Why photography can’t ignore the beholder’s share

Why photography can’t ignore the beholder’s share

In a 1909 interview Matisse explained the invention of photography released painting from any need to copy nature. As a consequence, art could do away with surface detail and capture hidden truths.

For me, the advent of flawless digital cameras has meant for a while I have been struggling with my photography, unwilling to pursue an activity where there can be little technical improvement or much that I can photograph that can’t be photographed by anyone.

It’s vaguely embarrassing to learn three painters more than a hundred years ago were grappling with this problem.

I am slightly relieved that it took a Nobel Laureate, Eric Kandel, to expose my ignorance, in his extraordinary 2012 book, The Age of Insight: The Quest to Understand the Unconscious in Art, Mind.

Kandel’s book introduced me to the art historian, Alois Riegl, who stressed the importance of the beholder’s participation or beholder’s share for the completion of a painting, something that stripped from art “its pretension to achieve a universal truth”. Reigl’s book, The Group Portraiture of Holland , compared 16th c Italian art to 17th c Dutch art. Reigl argued Italian art sought to depict “the eternal truths of christianity and to elect idealised feelings of piety, faith, pathos, fear and passion” .

Trinity with the Virgin, Saint John the Evangelist, and Donors” (c. 1427) – Fresco,y, Tommaso Masaccio

In contrast to this hierarchical self-sufficient (internally coherent) art where “the viewer’s participation is not required to complete the story”, Dutch art called for external coherence “in which the viewer’s participation is critical for completing the narrative and the picture”. Reigl argued Dutch democratic values of mutual respect and civic responsibility created the need for artists to create artworks where people within paintings acknowledge each other and the viewer as equals.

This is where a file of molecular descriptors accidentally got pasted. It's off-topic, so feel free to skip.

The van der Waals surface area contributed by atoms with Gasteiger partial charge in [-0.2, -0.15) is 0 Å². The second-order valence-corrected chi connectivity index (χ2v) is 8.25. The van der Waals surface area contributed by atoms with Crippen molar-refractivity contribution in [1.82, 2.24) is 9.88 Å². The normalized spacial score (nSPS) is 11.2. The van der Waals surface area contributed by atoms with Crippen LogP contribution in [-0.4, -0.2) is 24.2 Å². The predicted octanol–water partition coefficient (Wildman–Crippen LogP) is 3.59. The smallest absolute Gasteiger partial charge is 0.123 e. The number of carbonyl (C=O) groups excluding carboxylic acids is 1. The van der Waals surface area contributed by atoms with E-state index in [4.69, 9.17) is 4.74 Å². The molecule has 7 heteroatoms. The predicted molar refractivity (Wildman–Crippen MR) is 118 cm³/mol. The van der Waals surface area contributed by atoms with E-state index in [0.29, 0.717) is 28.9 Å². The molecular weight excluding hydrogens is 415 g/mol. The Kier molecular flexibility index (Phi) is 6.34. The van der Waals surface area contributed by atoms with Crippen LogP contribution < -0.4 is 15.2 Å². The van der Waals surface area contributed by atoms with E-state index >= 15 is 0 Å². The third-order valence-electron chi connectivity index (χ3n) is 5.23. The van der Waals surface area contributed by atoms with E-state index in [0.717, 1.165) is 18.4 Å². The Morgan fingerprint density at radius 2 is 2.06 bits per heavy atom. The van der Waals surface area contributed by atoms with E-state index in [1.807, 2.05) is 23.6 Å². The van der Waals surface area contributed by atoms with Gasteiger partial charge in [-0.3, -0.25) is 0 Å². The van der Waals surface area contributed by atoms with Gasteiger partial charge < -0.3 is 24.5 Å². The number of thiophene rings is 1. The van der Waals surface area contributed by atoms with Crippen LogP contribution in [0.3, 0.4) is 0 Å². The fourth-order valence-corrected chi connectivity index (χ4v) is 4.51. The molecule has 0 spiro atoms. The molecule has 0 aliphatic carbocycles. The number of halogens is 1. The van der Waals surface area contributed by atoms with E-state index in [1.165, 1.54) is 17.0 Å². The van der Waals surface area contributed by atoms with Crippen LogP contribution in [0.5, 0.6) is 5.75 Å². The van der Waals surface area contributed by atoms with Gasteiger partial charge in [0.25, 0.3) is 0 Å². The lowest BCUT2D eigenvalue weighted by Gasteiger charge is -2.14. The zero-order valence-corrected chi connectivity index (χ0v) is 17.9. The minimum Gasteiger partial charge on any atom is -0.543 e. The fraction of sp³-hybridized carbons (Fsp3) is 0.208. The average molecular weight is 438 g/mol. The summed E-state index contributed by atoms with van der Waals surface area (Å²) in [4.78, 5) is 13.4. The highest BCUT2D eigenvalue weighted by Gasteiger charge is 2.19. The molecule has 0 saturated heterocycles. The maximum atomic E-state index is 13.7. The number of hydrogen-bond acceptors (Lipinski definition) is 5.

Kandel notes the art critic Wolfgang Kemp extended Riegl’s position to Klimt, Kokoschka and Schiele, arguing they all “wanted to create art with external coherence … based not on the viewer’s social equality with the people in the painting, but on the viewer’s emotional (empathetic) equality with them. Whereas the Dutch painters invited the viewer into the physical space of the painting, the Viennese invited the viewer into the emotional space of the painting. ”

In Klimt’s painting below, “Like the Dutch paintings, it is entirely committed to an ‘ethics of attention’: the attention of Schubert to the music, the attention of the four listeners to Schubert, and the attention of one of the listeners (the woman at the left) to the viewer, thereby bringing the viewer into the picture and completing the circle.”

Schubert at the Piano (1899), Gustav Klimt

So if man has been cast out of a world of hierarchical authority, no longer believes in civic responsibility and mutual obligation, and feels emotionally alienated, there are no universal truths that can be shared, so there is nothing to photograph. Or is there?  I don’t have the answer for this so it will keep me occupied for while, particularly now that I have learnt about the beholder’s share.

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